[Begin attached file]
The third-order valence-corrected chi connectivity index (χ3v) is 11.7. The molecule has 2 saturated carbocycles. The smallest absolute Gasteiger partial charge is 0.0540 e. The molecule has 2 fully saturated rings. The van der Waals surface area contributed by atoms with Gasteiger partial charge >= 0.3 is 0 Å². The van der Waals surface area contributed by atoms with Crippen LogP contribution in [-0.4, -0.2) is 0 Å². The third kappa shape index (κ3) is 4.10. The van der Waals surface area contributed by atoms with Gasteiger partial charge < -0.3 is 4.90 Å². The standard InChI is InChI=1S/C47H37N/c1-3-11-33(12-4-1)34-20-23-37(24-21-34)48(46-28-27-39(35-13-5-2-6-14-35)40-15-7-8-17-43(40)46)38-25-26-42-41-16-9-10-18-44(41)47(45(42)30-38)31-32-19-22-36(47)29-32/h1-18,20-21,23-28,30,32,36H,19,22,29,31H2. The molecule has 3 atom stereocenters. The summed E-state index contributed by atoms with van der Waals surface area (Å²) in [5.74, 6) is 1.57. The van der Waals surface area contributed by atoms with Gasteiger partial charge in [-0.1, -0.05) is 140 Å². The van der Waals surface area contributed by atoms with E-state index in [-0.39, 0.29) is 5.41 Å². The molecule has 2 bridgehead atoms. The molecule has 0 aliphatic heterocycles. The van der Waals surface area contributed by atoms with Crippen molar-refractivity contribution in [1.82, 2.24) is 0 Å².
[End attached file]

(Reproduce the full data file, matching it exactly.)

The third-order valence-corrected chi connectivity index (χ3v) is 11.7. The molecule has 2 saturated carbocycles. The smallest absolute Gasteiger partial charge is 0.0540 e. The molecule has 2 fully saturated rings. The van der Waals surface area contributed by atoms with Gasteiger partial charge >= 0.3 is 0 Å². The van der Waals surface area contributed by atoms with Crippen LogP contribution in [-0.4, -0.2) is 0 Å². The third kappa shape index (κ3) is 4.10. The van der Waals surface area contributed by atoms with Gasteiger partial charge < -0.3 is 4.90 Å². The standard InChI is InChI=1S/C47H37N/c1-3-11-33(12-4-1)34-20-23-37(24-21-34)48(46-28-27-39(35-13-5-2-6-14-35)40-15-7-8-17-43(40)46)38-25-26-42-41-16-9-10-18-44(41)47(45(42)30-38)31-32-19-22-36(47)29-32/h1-18,20-21,23-28,30,32,36H,19,22,29,31H2. The molecule has 3 atom stereocenters. The summed E-state index contributed by atoms with van der Waals surface area (Å²) in [5.74, 6) is 1.57. The van der Waals surface area contributed by atoms with Gasteiger partial charge in [-0.1, -0.05) is 140 Å². The van der Waals surface area contributed by atoms with E-state index in [-0.39, 0.29) is 5.41 Å². The molecule has 2 bridgehead atoms. The molecule has 0 aliphatic heterocycles. The van der Waals surface area contributed by atoms with Crippen molar-refractivity contribution in [1.82, 2.24) is 0 Å².